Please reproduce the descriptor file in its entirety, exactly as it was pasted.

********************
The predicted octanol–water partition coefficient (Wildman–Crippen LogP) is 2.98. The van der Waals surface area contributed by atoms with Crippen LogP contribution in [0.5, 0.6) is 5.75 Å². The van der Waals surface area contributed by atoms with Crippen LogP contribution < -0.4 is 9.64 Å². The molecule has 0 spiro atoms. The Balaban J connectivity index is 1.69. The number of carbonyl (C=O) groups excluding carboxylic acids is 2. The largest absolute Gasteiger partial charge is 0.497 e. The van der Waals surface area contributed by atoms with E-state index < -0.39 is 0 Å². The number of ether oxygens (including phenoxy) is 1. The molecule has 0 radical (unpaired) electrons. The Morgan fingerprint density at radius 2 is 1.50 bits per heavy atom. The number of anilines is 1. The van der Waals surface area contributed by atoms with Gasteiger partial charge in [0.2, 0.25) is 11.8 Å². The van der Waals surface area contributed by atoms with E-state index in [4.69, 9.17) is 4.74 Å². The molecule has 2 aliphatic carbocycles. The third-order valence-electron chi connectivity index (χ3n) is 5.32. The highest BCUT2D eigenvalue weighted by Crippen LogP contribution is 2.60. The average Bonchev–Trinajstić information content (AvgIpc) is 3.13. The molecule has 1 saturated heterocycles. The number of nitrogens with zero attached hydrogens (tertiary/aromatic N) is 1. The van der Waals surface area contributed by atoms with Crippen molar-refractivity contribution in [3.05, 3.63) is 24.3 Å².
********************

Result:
The predicted octanol–water partition coefficient (Wildman–Crippen LogP) is 2.98. The van der Waals surface area contributed by atoms with Crippen LogP contribution in [0.5, 0.6) is 5.75 Å². The van der Waals surface area contributed by atoms with Crippen LogP contribution < -0.4 is 9.64 Å². The molecule has 0 spiro atoms. The Balaban J connectivity index is 1.69. The number of carbonyl (C=O) groups excluding carboxylic acids is 2. The largest absolute Gasteiger partial charge is 0.497 e. The van der Waals surface area contributed by atoms with E-state index < -0.39 is 0 Å². The number of ether oxygens (including phenoxy) is 1. The molecule has 0 radical (unpaired) electrons. The Morgan fingerprint density at radius 2 is 1.50 bits per heavy atom. The number of anilines is 1. The van der Waals surface area contributed by atoms with Gasteiger partial charge in [0.2, 0.25) is 11.8 Å². The van der Waals surface area contributed by atoms with E-state index in [4.69, 9.17) is 4.74 Å². The molecule has 2 aliphatic carbocycles. The third-order valence-electron chi connectivity index (χ3n) is 5.32. The highest BCUT2D eigenvalue weighted by Crippen LogP contribution is 2.60. The average Bonchev–Trinajstić information content (AvgIpc) is 3.13. The molecule has 1 saturated heterocycles. The number of nitrogens with zero attached hydrogens (tertiary/aromatic N) is 1. The van der Waals surface area contributed by atoms with Crippen molar-refractivity contribution in [3.05, 3.63) is 24.3 Å².